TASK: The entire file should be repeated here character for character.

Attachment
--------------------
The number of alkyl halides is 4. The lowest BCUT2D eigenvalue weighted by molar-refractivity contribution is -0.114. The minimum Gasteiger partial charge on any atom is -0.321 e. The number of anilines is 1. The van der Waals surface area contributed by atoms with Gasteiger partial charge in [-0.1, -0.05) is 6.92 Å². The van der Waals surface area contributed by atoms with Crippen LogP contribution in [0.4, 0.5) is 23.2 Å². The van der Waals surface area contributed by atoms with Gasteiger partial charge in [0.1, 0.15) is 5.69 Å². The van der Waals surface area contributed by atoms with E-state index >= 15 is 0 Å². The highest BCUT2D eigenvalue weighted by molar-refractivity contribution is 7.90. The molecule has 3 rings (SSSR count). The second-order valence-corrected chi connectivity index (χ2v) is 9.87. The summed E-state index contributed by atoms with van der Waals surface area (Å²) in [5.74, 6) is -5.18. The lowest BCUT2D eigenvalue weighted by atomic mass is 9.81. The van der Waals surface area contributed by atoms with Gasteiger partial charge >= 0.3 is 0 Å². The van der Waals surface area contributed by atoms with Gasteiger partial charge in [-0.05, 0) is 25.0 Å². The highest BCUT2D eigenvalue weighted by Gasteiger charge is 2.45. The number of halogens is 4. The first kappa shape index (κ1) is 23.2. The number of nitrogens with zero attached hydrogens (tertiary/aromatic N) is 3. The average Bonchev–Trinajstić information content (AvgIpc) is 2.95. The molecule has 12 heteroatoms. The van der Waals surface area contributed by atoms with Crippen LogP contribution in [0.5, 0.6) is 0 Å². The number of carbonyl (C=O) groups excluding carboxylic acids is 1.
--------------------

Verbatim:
The number of alkyl halides is 4. The lowest BCUT2D eigenvalue weighted by molar-refractivity contribution is -0.114. The minimum Gasteiger partial charge on any atom is -0.321 e. The number of anilines is 1. The van der Waals surface area contributed by atoms with Gasteiger partial charge in [-0.1, -0.05) is 6.92 Å². The van der Waals surface area contributed by atoms with Crippen LogP contribution in [0.4, 0.5) is 23.2 Å². The van der Waals surface area contributed by atoms with Gasteiger partial charge in [0.1, 0.15) is 5.69 Å². The van der Waals surface area contributed by atoms with E-state index >= 15 is 0 Å². The highest BCUT2D eigenvalue weighted by molar-refractivity contribution is 7.90. The molecule has 3 rings (SSSR count). The second-order valence-corrected chi connectivity index (χ2v) is 9.87. The summed E-state index contributed by atoms with van der Waals surface area (Å²) in [5.74, 6) is -5.18. The lowest BCUT2D eigenvalue weighted by atomic mass is 9.81. The van der Waals surface area contributed by atoms with Gasteiger partial charge >= 0.3 is 0 Å². The van der Waals surface area contributed by atoms with Gasteiger partial charge in [-0.05, 0) is 25.0 Å². The highest BCUT2D eigenvalue weighted by Gasteiger charge is 2.45. The number of halogens is 4. The first kappa shape index (κ1) is 23.2. The number of nitrogens with zero attached hydrogens (tertiary/aromatic N) is 3. The average Bonchev–Trinajstić information content (AvgIpc) is 2.95. The molecule has 12 heteroatoms. The van der Waals surface area contributed by atoms with Crippen LogP contribution in [0.5, 0.6) is 0 Å². The number of carbonyl (C=O) groups excluding carboxylic acids is 1.